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So, maybe it would do us some good to approach our practice from the angle that we really are ALL idiots, and search for ways to prevent the other guy from mashing our own personal triggers that throw our own personal form of stupid into high gear.  What are my triggers that make me stupid, and what are the ways that other people push those buttons during a conflict?  How can I respond productively to someone mashing my stupid button?
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Maybe we should approach aikido and judo from the idea of working on ourselves rather than from the perspective of applying the power of our will effectively to someone else.
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Have I heard that idea somewhere before?



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Mode-switching and switch-flipping

Toshu randori in Tomiki aikido is a strange beast.  I do not think it teaches us what we think it teaches us.
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It seems at first glance, that toshu randori would be similar to sparring in karate.  But it is not.  Randori cannot be a contest of both folks attacking to see whose attacks succeed and whose fail because that tends to lead to clashes that are not what we're looking for in aikido.
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Likewise, you can't have both guys playing the gentle, receiving, flowing role to see who has better skills at the soft aspects of the art - if both guys play that strategy then nobody does anything and we might as well sit down and share a spot of tea.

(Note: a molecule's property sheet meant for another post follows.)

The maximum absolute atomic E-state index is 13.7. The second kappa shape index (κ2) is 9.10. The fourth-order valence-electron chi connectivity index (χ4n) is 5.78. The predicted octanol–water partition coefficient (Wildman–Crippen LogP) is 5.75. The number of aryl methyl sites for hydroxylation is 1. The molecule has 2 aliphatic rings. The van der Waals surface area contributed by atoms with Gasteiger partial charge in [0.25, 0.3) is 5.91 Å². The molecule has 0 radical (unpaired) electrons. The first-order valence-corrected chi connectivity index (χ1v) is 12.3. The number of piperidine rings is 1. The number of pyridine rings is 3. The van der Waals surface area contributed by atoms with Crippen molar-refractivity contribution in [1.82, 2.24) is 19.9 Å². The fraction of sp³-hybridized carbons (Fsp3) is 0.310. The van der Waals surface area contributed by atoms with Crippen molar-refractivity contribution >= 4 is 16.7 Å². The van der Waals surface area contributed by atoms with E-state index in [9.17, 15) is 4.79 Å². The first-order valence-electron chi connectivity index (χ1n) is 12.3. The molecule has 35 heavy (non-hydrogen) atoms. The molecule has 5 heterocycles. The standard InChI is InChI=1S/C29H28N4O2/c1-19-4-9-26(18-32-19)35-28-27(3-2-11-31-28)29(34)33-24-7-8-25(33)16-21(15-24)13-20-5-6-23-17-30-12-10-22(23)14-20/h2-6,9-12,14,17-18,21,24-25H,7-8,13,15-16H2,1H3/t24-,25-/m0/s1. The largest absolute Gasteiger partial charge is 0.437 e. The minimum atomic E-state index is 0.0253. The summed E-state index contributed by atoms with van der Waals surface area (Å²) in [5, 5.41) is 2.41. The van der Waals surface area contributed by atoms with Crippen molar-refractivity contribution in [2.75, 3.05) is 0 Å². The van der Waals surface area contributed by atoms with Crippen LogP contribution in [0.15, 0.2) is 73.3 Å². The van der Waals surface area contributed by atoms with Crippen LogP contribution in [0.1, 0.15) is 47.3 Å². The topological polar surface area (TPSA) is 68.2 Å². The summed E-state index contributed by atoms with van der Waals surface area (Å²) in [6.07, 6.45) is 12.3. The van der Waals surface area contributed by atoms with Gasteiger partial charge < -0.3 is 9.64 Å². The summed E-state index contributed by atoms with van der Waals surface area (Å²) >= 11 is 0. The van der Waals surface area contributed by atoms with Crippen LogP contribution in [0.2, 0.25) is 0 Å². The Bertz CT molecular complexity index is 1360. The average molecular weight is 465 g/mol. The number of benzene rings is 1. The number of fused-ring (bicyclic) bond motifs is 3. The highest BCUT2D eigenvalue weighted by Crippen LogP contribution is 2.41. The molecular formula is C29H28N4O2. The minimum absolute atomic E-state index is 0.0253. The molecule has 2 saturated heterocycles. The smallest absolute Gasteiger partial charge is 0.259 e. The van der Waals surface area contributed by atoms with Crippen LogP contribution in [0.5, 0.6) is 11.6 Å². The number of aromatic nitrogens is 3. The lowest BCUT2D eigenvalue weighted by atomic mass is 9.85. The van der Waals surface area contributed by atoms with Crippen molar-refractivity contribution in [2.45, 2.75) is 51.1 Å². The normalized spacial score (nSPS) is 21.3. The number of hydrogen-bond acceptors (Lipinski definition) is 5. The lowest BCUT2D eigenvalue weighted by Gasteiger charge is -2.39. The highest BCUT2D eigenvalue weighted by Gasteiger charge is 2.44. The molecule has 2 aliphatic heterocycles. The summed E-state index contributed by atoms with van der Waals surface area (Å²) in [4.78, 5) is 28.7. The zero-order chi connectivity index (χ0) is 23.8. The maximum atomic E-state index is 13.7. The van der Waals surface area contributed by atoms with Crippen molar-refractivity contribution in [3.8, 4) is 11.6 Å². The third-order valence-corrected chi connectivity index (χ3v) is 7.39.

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For us to practice aikido skills, we have to have an attacker - someone playing the role of uke so that the other guy can practice being tori.  The tricky part about toshu randori is that both guys would like to be tori, so they have to either trick the other guy into being uke or find a time when he is in that mode.
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To avoid the nobody-does-anything problem, Karl used to advise us "always attack."  When in doubt, attack.  But then to avoid the everybody-always-attacks sort of clash and to actually get some aikido done, one of the partners has to switch gears in mid-attack from attacking to flowing/blending/receiving mode.
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That sounds like I'm saying someone has to choose to be uke and take a dive.  I'm not.  Funny thing is, the guy that is more adept at flipping the switch and can more smoothly and more completely take the role of receiver usually ends up being tori.
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So, that is what I think toshu randori teaches us - it develops skill at identifying when your attack is going to be insufficient and switching to receiving mode so that you can ride the other guy's attack until it is your turn again for a more decisive attack.
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Toshu randori is a mode-switching, switch-flipping practice.


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If your timing is perfect...

I'm slow, I know.  But I just realized...